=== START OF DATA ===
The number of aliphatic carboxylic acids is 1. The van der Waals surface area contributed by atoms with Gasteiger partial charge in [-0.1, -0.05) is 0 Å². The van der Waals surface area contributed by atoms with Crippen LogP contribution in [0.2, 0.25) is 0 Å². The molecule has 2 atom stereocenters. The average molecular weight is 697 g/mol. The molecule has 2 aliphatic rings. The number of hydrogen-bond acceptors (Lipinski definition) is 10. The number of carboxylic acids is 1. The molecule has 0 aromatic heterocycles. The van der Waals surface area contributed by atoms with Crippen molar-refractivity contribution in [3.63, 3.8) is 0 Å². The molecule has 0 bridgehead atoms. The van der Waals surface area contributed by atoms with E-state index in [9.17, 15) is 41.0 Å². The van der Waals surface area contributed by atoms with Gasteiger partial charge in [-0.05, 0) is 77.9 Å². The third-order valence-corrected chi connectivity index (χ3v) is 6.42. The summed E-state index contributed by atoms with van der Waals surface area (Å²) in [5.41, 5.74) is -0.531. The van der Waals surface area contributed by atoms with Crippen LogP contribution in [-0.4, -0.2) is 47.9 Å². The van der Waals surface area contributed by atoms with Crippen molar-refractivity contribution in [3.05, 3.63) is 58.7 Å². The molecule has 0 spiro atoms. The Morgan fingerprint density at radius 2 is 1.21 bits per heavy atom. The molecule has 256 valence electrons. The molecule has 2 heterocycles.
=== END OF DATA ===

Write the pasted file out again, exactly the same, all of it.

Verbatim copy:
The number of aliphatic carboxylic acids is 1. The van der Waals surface area contributed by atoms with Gasteiger partial charge in [-0.1, -0.05) is 0 Å². The van der Waals surface area contributed by atoms with Crippen LogP contribution in [0.2, 0.25) is 0 Å². The molecule has 2 atom stereocenters. The average molecular weight is 697 g/mol. The molecule has 2 aliphatic rings. The number of hydrogen-bond acceptors (Lipinski definition) is 10. The number of carboxylic acids is 1. The molecule has 0 aromatic heterocycles. The van der Waals surface area contributed by atoms with Crippen molar-refractivity contribution in [3.63, 3.8) is 0 Å². The molecule has 0 bridgehead atoms. The van der Waals surface area contributed by atoms with E-state index in [9.17, 15) is 41.0 Å². The van der Waals surface area contributed by atoms with Gasteiger partial charge in [-0.05, 0) is 77.9 Å². The third-order valence-corrected chi connectivity index (χ3v) is 6.42. The summed E-state index contributed by atoms with van der Waals surface area (Å²) in [5.41, 5.74) is -0.531. The van der Waals surface area contributed by atoms with Crippen LogP contribution in [-0.4, -0.2) is 47.9 Å². The van der Waals surface area contributed by atoms with Crippen molar-refractivity contribution in [3.05, 3.63) is 58.7 Å². The molecule has 0 spiro atoms. The Morgan fingerprint density at radius 2 is 1.21 bits per heavy atom. The molecule has 256 valence electrons. The molecule has 2 heterocycles.